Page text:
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District Veterans Recall Army's Only All-Black Ranger Unit

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Members of 2nd Ranger Company getting ready for the Memorial Day Parade. 2nd Ranger Company saw combat in the Korean War and the nation's first and only all-black Ranger unit in U.S. army history.
Patrick Madden
Members of 2nd Ranger Company getting ready for the Memorial Day Parade. 2nd Ranger Company saw combat in the Korean War and the nation's first and only all-black Ranger unit in U.S. army history.

The oppressive mid-day sun was not going to stop the men of 2nd Ranger Company as they got the call to board their parade float during the District's Memorial Day Parade Monday.

As members of the country's only all-black Ranger unit in the history of the U.S. Army, the men are used to dealing with adversity.

Paul Lyles, who's now 83, is one of the several District residents who belonged to 2nd Ranger Company in the early 1950's.

"It was just beginning to be desegregated. Because Truman had signed the law," he says. "But we had a lot of generals who were bigots and didn't want any blacks in the unit."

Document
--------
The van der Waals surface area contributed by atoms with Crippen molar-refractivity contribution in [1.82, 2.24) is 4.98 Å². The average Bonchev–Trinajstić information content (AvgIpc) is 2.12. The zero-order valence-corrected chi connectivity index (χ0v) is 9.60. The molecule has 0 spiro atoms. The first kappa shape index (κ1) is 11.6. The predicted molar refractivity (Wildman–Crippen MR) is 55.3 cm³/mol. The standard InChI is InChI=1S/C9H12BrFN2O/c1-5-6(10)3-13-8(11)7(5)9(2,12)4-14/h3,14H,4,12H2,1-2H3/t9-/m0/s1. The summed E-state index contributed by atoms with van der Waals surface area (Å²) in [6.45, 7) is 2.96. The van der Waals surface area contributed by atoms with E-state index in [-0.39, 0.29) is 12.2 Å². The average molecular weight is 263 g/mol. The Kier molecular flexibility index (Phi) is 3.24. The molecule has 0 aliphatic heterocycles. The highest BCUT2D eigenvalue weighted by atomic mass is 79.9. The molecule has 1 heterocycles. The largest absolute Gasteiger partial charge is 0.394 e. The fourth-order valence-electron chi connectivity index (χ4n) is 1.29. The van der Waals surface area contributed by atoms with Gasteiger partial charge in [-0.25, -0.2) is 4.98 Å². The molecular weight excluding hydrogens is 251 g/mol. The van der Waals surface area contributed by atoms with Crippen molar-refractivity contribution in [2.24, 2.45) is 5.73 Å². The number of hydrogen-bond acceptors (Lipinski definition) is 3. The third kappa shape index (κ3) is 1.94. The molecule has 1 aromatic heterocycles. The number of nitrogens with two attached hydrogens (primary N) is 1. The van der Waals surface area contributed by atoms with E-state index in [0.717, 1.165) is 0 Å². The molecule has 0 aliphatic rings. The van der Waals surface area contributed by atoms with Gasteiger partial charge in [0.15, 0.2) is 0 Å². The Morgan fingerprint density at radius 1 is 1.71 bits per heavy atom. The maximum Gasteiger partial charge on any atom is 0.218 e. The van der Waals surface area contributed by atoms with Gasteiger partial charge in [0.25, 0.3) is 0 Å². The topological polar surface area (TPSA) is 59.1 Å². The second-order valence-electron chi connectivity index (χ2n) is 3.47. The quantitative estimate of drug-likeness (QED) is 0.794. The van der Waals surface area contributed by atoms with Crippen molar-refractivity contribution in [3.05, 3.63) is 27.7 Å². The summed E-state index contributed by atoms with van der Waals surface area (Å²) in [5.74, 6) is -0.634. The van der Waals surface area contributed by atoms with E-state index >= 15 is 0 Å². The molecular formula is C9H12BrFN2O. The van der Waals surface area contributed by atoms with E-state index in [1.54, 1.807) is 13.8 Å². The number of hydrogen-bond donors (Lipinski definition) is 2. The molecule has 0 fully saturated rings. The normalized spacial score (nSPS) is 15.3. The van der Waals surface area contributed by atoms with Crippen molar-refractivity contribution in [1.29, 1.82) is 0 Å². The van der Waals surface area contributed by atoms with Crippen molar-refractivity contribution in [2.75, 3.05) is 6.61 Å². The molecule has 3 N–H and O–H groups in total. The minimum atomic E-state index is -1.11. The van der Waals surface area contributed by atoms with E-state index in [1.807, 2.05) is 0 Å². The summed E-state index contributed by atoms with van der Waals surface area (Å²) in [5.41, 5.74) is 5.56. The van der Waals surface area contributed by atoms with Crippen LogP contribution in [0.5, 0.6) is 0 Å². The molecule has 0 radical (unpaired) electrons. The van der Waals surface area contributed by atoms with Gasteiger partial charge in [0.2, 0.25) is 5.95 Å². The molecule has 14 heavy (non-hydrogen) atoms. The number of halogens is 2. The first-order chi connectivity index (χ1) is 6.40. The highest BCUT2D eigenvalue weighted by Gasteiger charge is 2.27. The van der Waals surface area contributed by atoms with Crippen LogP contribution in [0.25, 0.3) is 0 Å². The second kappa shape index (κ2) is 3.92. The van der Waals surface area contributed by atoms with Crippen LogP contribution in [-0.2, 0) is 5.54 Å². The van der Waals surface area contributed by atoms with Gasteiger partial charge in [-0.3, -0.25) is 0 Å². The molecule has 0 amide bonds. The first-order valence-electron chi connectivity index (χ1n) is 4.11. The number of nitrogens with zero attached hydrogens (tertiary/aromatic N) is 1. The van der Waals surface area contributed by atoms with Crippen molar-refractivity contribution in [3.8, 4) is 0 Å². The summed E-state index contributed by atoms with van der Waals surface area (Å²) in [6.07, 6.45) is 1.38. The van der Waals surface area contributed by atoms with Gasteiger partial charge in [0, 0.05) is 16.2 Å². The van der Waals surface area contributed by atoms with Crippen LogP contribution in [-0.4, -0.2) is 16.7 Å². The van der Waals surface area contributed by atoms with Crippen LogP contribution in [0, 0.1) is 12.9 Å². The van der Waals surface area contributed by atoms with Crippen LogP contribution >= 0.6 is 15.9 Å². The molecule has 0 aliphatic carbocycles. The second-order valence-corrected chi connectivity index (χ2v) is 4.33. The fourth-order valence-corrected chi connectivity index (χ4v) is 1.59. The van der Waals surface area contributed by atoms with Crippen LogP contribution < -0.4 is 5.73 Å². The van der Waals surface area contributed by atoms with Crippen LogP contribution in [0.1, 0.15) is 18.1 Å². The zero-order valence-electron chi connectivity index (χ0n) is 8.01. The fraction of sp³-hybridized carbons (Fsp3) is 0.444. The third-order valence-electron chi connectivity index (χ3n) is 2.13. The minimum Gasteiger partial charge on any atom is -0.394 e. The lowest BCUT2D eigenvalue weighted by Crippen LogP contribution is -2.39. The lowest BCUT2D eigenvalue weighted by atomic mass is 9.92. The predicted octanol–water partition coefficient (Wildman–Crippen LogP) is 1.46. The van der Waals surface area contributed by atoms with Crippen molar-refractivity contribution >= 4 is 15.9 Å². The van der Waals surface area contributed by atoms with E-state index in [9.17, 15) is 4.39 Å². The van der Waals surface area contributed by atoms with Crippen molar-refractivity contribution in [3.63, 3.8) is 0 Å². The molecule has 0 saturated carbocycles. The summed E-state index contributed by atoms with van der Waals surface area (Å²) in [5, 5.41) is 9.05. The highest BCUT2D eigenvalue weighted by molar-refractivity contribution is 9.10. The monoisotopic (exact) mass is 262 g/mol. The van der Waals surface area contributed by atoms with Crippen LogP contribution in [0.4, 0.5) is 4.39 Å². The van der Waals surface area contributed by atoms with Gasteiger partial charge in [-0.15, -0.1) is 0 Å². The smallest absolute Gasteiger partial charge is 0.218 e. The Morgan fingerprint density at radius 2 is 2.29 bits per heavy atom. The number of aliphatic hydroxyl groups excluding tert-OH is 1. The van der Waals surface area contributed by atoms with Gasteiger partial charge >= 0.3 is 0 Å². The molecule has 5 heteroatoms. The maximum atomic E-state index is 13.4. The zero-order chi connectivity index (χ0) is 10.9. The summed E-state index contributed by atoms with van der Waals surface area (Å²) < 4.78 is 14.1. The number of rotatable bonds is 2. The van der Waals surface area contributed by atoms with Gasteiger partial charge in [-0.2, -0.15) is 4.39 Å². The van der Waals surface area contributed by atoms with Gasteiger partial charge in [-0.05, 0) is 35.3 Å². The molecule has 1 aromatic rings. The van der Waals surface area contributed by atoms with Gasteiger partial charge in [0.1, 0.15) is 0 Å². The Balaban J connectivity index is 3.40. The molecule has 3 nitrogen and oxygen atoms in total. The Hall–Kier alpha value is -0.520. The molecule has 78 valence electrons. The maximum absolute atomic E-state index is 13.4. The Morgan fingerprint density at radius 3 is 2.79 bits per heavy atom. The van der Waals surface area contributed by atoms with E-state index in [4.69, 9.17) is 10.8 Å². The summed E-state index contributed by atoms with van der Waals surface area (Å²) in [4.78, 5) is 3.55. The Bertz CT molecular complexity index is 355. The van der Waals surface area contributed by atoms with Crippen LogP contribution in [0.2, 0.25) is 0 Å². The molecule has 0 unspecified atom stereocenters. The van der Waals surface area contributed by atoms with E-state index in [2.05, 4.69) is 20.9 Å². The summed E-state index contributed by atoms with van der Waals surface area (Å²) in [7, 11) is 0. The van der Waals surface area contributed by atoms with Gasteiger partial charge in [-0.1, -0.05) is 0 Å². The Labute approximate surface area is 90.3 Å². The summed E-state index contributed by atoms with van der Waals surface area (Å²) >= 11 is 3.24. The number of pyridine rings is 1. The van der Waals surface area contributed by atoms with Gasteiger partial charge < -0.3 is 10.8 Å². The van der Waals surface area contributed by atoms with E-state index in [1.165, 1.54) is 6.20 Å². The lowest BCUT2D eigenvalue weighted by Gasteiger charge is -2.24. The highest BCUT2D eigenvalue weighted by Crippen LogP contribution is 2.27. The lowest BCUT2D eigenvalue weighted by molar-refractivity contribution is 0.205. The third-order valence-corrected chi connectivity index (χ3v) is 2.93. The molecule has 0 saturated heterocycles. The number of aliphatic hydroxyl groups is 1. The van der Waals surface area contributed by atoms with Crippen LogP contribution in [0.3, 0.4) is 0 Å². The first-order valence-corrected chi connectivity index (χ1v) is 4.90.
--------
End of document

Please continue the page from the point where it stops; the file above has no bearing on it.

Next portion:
Thrust into action during the Korean War, Lyles says 2nd Ranger Company eventually proved those generals wrong.

"We never lost a hill. Once you got on a hill, you never lost a hill," he says. "Nobody ever beat us. We always held our ground."

While the men in 2nd company were battling racism at home and abroad, women, including D.C. resident Effie Johnson, had to endure sexism as well when they enlisted in the Army during World War II.

"Discrimination didn't bother me. It really didn't," she says. "It was definite discrimination but it didn't bother me."

Johnson became one of the first African-American women to join the Army, and when she got out, she settled in the District during the 1960's. Even at the age of 89, she continues to be active in veterans organizations and hospitals. "I'm glad that I am a veteran," she says. "When I walk through the door, they make me feel welcome, and it means to lot to be welcomed."

Johnson, who was honored by D.C. Mayor Vincent Gray, says you can't overestimate the importance African-American soldiers such as the 2nd Ranger Company or the Tuskegee Airmen played in civil rights movement.

"It was very, very, very important and the contribution was great,” says Johnson.

The same can be said for Johnson's service.

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